USGS Professional Pages
Associate Program CoordinatorContact Info
Dr. Blanpied serves as Associate Coordinator of the USGS Earthquake Hazards Program. His duties include oversight of the Program's earthquake hazards assessments, its research on earthquake physics and occurrence, and research activities abroad. He serves as executive secretary to the National Earthquake Prediction Evaluation Council (NEPEC), an expert group that advises USGS on earthquake predictions and forecasting methods.
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1. Blanpied, M. L., and T.E. Tullis, 1986, The stability and behavior of a frictional system with a two state variable constitutive law, Pure and Applied Geophysics, 124, 415-440.
2. Blanpied, M. L., T.E. Tullis, and J.D. Weeks, 1987, Frictional behavior of granite at low and high sliding velocities, Geophysical Research Letters, 14, 554-557.
3. Blanpied, M.L., 1989, Friction constitutive behavior and textural evolution of experimental faults in granite, Ph.D. thesis, 152~pp., Brown University, Providence, R.I., May, 1989.
4. Yund, R.A., M.L. Blanpied, T.E. Tullis, and J.D. Weeks, 1990, Observations of experimental fault gouges using transmission electron microscopy, Journal of Geophysical Research, 95, 15,589-15,602.
5. Blanpied, M. L., D. A. Lockner and J. D. Byerlee, 1991, Fault stability inferred from granite sliding experiments at hydrothermal conditions, Geophysical Research Letters, 18, 609-612.
6. Blanpied, M. L., Lockner, D. A., and Byerlee, J. D., 1992, An earthquake mechanism based on rapid seal-ing of faults, Nature, 358.
7. Sleep, N. H. and Blanpied, M. L., 1992, Creep, compaction and the weak rheology of major faults, Na-ture, 359, 687-692.
8. Kilgore, B. D., Blanpied, M. L. and Dieterich, J. H., 1993, Velocity dependent friction of granite over a wide range of conditions, Geophysical Research Letters, 20, 903-906.
9. Blanpied, M. L., J. D. Byerlee and D. A. Lockner, Effects of Temperature and PH2O on Frictional Strength of Granite, 1994, in Proceedings of USGS Conference on Mechanical Involvement of Flu-ids in Faulting, June 6-10, 1993, Fish Camp, CA.
10. Blanpied, M. L., J. D. Byerlee and D. A. Lockner, Effects of temperature and PH2O on frictional strength of granite, in USGS Redbook on the Mechanical Effects of Fluids in Faulting, edited by S. Hick-man, R. Sibson and R. Bruhn, USGS Open-File Report 94-228, p. 483-486, 1994.
11. Marone, C. J. and M. L. Blanpied, (eds.), Faulting, Friction, and Earthquake Mechanics, Part I, 402 pages, Birkhäuser Verlag, Basel, 1994.
12. Marone, C. J. and M. L. Blanpied, (eds.), Faulting, Friction, and Earthquake Mechanics, Part II, 511 pages, Birkhäuser Verlag, Basel, 1994.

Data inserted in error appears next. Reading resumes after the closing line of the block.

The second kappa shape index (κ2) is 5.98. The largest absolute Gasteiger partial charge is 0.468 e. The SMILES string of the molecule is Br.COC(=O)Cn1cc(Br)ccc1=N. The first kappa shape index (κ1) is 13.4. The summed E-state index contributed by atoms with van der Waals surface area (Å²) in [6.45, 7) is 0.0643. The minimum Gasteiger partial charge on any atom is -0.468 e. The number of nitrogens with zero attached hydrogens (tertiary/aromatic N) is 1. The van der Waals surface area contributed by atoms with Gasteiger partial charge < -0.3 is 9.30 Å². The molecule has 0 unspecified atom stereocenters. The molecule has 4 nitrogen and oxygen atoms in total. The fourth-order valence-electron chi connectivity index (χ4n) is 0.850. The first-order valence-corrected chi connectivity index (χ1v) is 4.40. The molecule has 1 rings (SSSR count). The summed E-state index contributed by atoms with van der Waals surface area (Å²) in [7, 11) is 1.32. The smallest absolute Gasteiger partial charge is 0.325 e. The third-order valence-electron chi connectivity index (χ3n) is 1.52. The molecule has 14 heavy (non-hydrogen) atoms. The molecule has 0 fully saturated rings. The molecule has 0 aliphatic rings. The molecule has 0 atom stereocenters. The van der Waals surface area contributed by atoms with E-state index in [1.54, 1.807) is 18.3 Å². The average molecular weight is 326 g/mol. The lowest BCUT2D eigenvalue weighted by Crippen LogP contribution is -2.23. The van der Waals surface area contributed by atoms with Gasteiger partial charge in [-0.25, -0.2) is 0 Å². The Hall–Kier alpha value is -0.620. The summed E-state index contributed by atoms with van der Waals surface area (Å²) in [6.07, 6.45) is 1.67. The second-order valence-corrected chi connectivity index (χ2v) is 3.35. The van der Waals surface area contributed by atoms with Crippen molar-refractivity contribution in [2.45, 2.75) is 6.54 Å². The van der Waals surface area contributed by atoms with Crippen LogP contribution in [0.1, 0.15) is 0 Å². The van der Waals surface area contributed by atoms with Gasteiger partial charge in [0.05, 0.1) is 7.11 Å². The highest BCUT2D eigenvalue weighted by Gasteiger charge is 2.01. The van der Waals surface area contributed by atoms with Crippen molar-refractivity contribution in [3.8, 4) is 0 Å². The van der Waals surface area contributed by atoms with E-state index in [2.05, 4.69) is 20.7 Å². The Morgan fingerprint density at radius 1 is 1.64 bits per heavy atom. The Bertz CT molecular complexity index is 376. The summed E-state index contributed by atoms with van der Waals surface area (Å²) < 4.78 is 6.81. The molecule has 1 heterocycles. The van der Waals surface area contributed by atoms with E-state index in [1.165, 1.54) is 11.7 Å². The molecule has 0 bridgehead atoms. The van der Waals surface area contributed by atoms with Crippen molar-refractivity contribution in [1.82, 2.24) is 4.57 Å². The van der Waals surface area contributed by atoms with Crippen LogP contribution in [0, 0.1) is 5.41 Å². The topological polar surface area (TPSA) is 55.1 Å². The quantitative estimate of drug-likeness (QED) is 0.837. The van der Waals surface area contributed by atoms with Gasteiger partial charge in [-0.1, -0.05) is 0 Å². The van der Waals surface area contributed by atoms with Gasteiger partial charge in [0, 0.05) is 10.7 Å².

13. Marone, C. J. and M. L. Blanpied, Introduction, in Faulting, Friction and Earthquake Mechanics Part I, edited by C. J. Marone and M. L. Blanpied, p. 413-416, Birkhäuser Verlag, Basel, 1994.
14. Blanpied, M. L. and C. J. Marone, Introduction, in Faulting, Friction and Earthquake Mechanics Part II, edited by C. J. Marone and M. L. Blanpied, p. 1-5, Birkhäuser Verlag, Basel, 1994.
15. Sleep, N. H. and M. L. Blanpied, 1994, Ductile creep and compaction: A mechanism for transiently increasing fluid pressure in mostly sealed fault zones, Pure and Applied Geophysics, 143, p. 9-40.
16. Blanpied, M. L. and N. M. Beeler, Evolution of gouge textures in experimental granite faults, in Fault-Related Rocks: a Photographic Atlas, edited by A. W. Snoke, J. A. Tullis and V. R. Todd, Prince-ton University Press, 1997.
17. Blanpied, M. L., D. A. Lockner and J. D. Byerlee, 1995, Frictional slip of granite at hydrothermal conditions, Journal of Geophysical Research, 100, p3045-3057.
18. Beeler, N. M., T. E. Tullis, M. L. Blanpied and J. D. Weeks, 1996, Frictional behavior of large displacement experimental faults, J. Geophys. Res., 101, 8697-8715.
19. Blanpied M. L., T. E. Tullis and J. D. Weeks, The effects of displacement, sliding rate and shear heating on the friction constitutive behavior of granite, J. Geophys. Res., 103, 489-511, 1998.
20. Gomberg, J., M. L. Blanpied and N. M. Beeler, 1997, Transient triggering of near and distant earthquakes, Bull. Seis. Soc. Am., 87, 294-309.
21. Gomberg, J., N. Beeler, M. L. Blanpied and P. Bodin, Earthquake triggering by transient and static de-formations, J. Geophys. Res., 103, 24411-24426, 1998.
22. Blanpied, M. L., C. J. Marone, D. A. Lockner, J. D. Byerlee and D. P. King, Quantitative measure of the variation in fault rheology due to fluid-rock interactions, J. Geophys. Res., 103, 9691-9712, 1998.
My Science Topics
My USGS Science Strategy AreasA National Hazard, Risk, and Resilience Assessment Program
USGS Earthquake Hazards Program
The Earthquake Hazards Program monitors the Nation's earthquakes, studies why they occur and how they shake the ground, provides quantitative earthquake hazard and risk assessments, helps promote loss-reduction measures using these results, and provides crucial scientific information to assist emergency responders when earthquakes occur. The Program operates under the National Earthquake Hazards Reduction Program, created by Congress in 1977.
The USGS's maps of earthquake shaking hazards (shown above) provide information essential to creating and updating the seismic design provisions of buliding codes and insurance rates used in the United States. Periodic revisions of these maps incorporate the results of new research. For more about this product, see USGS Fact Sheet 2008-3017, http://pubs.usgs.gov/fs/2008/3017/.
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